'A delightful and varied collection of stories from all over Scotland. Theresa Breslin's style is so compelling and chatty that you feel she is sitting in the room with you, telling you her favourite tales of kelpies and brownies, talking birds, sheepdogs and selkies. And Kate Leiper's illustrations are stunning. This is a beautiful book, which will be treasured by children in Scotland and far afield.' -- Julia Donaldson, Children's Laureate 'This is a lovely book enhanced with the most beautiful illustrations. Folk stories have not lost their appeal in the modern world -- it is books like this that will keep them alive. -- Alexander McCall Smith 'An Illustrated Treasury Of Scottish Folk And Fairy Tales is a brilliant compilation of well-kent stories by award-winning author Theresa Breslin -- but her funny, fast-witted storytelling, accompanied by Kate Leiper's otherworldly illustrations of stoorwoorms and selkies, makes these retellings special and truly new. A beautiful book. Buy it as a gift for a parent or grandparent to read to a child.' -- Julie Bertagna, author of Exodus 'This breath-taking, beautiful book is a joy to look at and hold.' -- Books for Keeps 'Just in time for the season of gifts, Floris Books have ridden to the rescue. Not only have we a fine author in Theresa Breslin, the book is illustrated in exceptional style by Kate Leiper ... Theresa tells us her stories in a strong, unfussy, clear language, just as they should be told ... If that were not enough, the illustrations are exceptionally fine. They add considerably to the enchantment of the book ... one has rarely seen a kelpie quite so simultaneously magical and powerful as in the double spread for "The Water Kelpie".' -- Carousel: The Guide to Children's Books 'It's not all Grimm. Or Asbjornsen and Moe. Now we have Theresa Breslin's An Illustrated Treasury of Scottish Folk and Fairy Tales, fantastically illustrated by Kate Leiper ... the pictures by Kate Leiper are really something ... This time it's Theresa Breslin's turn to re-tell stories she heard as a child, or learned about in some other way. It is all very, very Scottish. (And if you are not, there is a handy glossary for Sassenachs.)' -- The Bookwitch 'This beautiful book of Scottish folklore and legends contains eleven charming stories. The atmospheric and sometimes dark illustrations by Edinburgh-based artist and illustrator Kate Leiper really bring these tales to life ... This book retells classic Scottish stories that can be appreciated by all the family, featuring tales of kelpies, selkies, brownies and the stoorworm ... The book provides a great way to ensure that these fairy tales continue to be passed down from generation to generation and ensure that they will never be lost to the children of Scotland.' -- Scottish Field Magazine 'The illustrations complement the tales, with sinuous, flowing lines and beautifully realised detail that rewards close attention... A book which would make a wonderful gift and is a very welcome addition to the canon of folk tale classics - an instant classic.' --Armadillo Magazine 'The words do not fill each page but are intertwined by illustrations so that you are drawn into each story. The illustrations are in muted colours, giving the book a real flavour of Scottish mystic.' -- Juno 'When excellent stories and lovely illustrations come together in a book with nice thick pages and delightful design, it is apt indeed to call it a 'treasury' ... Both in themselves and the inventive ways they are disposed on the page, the pictures by Kate Leiper are stunning. It really is a book to treasure.' -- School Librarian Journal 'This is a beautifully illustrated and designed book. Quotations from the text "sweep" over the endpapers. The illustrations, by Kate Leiper, are placed on the pages to enhance the text; there are also delightful, apt illustrations around most of the page numbers. The muted tones of the pictures suit exactly the text ... the beauty of the illustrations, the "readability" of the text and the fun of linking the stories with others won me over. An ideal addition to a school library, which could be used to compare and contrast stories from different countries and explore the development of story.' -- Inis Magazine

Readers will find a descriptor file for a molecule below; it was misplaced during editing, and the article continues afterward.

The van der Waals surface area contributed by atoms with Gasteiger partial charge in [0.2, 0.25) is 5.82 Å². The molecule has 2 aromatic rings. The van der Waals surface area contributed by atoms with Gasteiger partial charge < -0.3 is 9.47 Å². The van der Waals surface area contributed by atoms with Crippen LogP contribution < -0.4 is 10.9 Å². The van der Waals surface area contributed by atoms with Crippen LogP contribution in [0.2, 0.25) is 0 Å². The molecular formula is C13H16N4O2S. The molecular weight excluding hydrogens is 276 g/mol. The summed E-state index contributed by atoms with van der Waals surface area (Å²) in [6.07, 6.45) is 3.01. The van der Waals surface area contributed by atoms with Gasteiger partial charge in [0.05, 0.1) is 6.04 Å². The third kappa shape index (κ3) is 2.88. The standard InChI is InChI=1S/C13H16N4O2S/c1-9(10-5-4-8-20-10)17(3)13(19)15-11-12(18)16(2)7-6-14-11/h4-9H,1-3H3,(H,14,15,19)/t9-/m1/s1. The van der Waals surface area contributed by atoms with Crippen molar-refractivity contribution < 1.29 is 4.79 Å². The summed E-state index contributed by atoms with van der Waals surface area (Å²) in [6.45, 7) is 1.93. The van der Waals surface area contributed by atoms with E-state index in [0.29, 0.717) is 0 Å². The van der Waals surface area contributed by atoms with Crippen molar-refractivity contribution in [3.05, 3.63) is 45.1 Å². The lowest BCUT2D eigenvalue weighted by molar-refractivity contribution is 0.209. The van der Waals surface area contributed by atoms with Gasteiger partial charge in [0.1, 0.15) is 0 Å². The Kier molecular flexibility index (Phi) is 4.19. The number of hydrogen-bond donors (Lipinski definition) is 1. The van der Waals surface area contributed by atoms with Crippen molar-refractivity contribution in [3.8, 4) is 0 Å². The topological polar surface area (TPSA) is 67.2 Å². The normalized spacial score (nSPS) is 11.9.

See all Editorial Reviews